Check out our interview with Sasha Cox in the Winter 2015 print issue!
Sasha Cox is the founder of Trail Mavens, a San Francisco-based business dedicated to drop-kicking the primary barriers to entry that keep women from adventuring outdoors. Trail Mavens organizes weekend-long, skill-based camping and backpacking adventures for groups of women, and provides everything you might need: food, gear, and a posse of badasses to explore with.
Where were you when you thought of the idea for Trail Mavens?
Unsurprisingly, I was on a backpacking trip (all my best ideas coalesce when I’m outdoors). My husband and I were on the second day of a trek that descends from the mountains outside La Paz down towards the Bolivian Amazon, and as I cooked breakfast that morning, I realized that Inever shared the outdoors with my best girl friends – only with significant others. I decided I’d take the two women I was thinking of out on a backpacking trip as soon as I got to California, and about eight seconds later, I realized that I shouldn’t stop with them.
How do you define ‘maven’?
A maven is an expert in a given area who seeks to pass along her knowledge to others. Trail Mavens isn’t just about creating confident outdoorswomen; it’s about creating outdoorswomen who can then go on to teach their friends/families how to best set up a tent or use an MRS Whisperlite stove. I started Trail Mavens because I found women rarely adventured outdoors together,and because more often than not, when women learn outdoor skills – if they’re taught them at all – they learn them from their fathers, husbands, and boyfriends. I’m looking to upend that paradigm, and create a miniature army of women who’ll be the outdoor leaders in their own communities.
What have you learned about business, the outdoors, and people since then?
Business: It’s hard (for me, anyway). But as with anything you’re scared of, you have to put one foot in front of the other and do something every day if you want to get anywhere. See: 20 Mile March.
People: I’ll stick to women on this one. This wasn’t a learning so much as an affirmation, but you can put just about any eight women of different ages and backgrounds, and they will create community.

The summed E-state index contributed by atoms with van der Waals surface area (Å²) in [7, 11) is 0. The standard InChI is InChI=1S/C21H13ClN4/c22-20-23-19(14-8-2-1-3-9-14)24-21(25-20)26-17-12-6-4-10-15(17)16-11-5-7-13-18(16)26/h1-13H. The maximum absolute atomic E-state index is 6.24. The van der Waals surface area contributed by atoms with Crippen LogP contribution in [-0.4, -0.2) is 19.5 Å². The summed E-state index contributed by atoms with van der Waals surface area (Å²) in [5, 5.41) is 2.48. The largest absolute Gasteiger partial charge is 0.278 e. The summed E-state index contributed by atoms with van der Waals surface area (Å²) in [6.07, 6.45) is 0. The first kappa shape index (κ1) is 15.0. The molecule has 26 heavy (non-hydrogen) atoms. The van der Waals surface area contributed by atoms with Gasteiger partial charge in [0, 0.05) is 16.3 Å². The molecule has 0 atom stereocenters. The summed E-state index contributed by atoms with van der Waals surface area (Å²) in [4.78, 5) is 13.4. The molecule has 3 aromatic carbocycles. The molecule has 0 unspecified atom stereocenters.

The Outdoors: Nothing’s more restorative.
What is one image or moment from a Trail Mavens trip that’s stuck with you?
In August 2014, we tackled a 15-mile hike in Yosemite that included 6,000 feet of elevation gain. One of the women on that adventure has early onset rheumatoid arthritis—she’s 28—which primarily impacts her knees. We were all exhausted at the end of the day, but her even more so. As we drove back to our campsite, she turned to me and said, “I have to thank you, Sasha, because there’s no way I ever would have taken on a hike like this on my own, and I am so fucking proud of myself right now.” Still gives me goosebumps to remember it.
What is the best hike in California?
This is terribly subjective, but I like my hikes challenging with plenty of views, water, and spots to take a swim or jump off a rock. The hike that fits this bill best? Going up the Canyon Creek Trail in the Trinity Alps. The trail parallels a perfect blue-green stream that opens up every so often into a waterfall and pool, and ends at an insanely blue lake that’s perfect to jump into on a hot day. I’m a huge baby about cold water, so if I say it’s swimmable, anyone can get in there.
What do you want women to come away with on Trail Mavens trips?
A lot, actually! The first and most straightforward? Hard outdoors skills. Every woman who comes on a trip walks away prepared to adventure on her own afterwards, which is pretty badass. Second, the opportunity to be both a student and a teacher. Women of all experience levels join our adventures, from newbies to former wilderness guides. We want everyone to be a teacher and a learner at some point, whether the topic is hanging bear bags, negotiating salary raises, or awesome books. Third, we want women to come away from Trail Mavens feeling like they’re part of a community where it’s totally safe to be goofy, make mistakes, and be vulnerable, knowing that community will endure long after the trip ends. Finally, women most often come away feeling inspired, invigorated, and refreshed.
What do you do when you lose the trail? (metaphorically or literally)
Breathe. Reflect. Consider where I’ve come from, and where I want to go. Reorient myself towards my destination. (Literally and metaphorically work equally well!)
For more info, check out trailmavens.com and use the discount code MISADVENTURES25 for $25 off the cost of a trip.